Melting Snow, Awakening Heart

Have you ever been out for a walk on one of those days right after snow starts melting? The air has this wet soil, hard-edged, crusty-snow, grassy kind of smell, mixing with that twinge of warm air from sunshine and steam wisping off the ground.

Although I hate those dreary, dark days when it only spits snow, because you’re all like “seriously do something already...!” and you shake your fist at the clouds, those days after a good storm, when the sun’s out and you walk around and get that smell right up in your head, swirling around like aromatherapy, those are the days when you make discoveries about yourself. At least for me, that’s what’s happened.

A few revolutions of the sun ago—I get sick of using the boring word “days” all the time, don’t you wish English had more words sometimes?—I had this kind of serendipitous discovery. Okay, I suppose most discoveries worth anything are mostly serendipitous, but the point here is that the melting snow, and the smell of the ground took me back, and I had this wash of emotion come over me.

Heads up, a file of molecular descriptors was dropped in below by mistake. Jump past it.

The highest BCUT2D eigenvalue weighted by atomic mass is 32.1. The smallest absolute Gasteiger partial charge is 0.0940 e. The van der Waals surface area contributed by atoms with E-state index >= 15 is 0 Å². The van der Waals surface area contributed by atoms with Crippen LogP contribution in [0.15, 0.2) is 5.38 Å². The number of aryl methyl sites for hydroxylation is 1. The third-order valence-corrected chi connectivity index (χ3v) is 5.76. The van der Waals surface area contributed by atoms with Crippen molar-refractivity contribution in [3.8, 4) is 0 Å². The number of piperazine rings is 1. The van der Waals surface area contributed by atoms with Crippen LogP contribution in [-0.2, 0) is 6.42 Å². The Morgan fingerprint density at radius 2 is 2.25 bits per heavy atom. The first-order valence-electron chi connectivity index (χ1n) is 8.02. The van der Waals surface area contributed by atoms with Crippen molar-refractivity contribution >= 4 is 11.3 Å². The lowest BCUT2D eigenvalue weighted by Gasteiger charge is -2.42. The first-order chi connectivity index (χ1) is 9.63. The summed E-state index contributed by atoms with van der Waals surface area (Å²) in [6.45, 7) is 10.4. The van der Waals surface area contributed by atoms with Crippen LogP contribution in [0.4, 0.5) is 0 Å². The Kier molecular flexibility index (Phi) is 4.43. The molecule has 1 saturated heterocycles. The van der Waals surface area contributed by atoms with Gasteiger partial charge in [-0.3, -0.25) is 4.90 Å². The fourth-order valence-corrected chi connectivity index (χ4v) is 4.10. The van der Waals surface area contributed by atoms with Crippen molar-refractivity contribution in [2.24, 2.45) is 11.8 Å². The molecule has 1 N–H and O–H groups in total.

Now, usually when this happens, I think we probably tend to ignore whatever our heart is trying to tell us, whatever connections it’s trying to offer up for our perusal. That’s
because I’m pretty sure as a culture we are used to skimming by, shutting the door on our hearts and moving forward toward nosier surroundings. But if we stop and let our hearts speak to us, sometimes we’ll make discoveries worth keeping.

What that melting snow told me, reminded me, the other day on a walk with my dog, was that before I’d gotten jaded by life, by too many cuts and scrapes, by the deprivation of things I needed as a kid, was that I needed to remember the time when I was young, when the outdoors represented a kind of openness to life and an excitement about life that you can’t just put your finger on, but moves you forward with a twinkle in your eye. So it’s true what a wise man once said, that you should be careful with your heart because it’s the wellspring of life.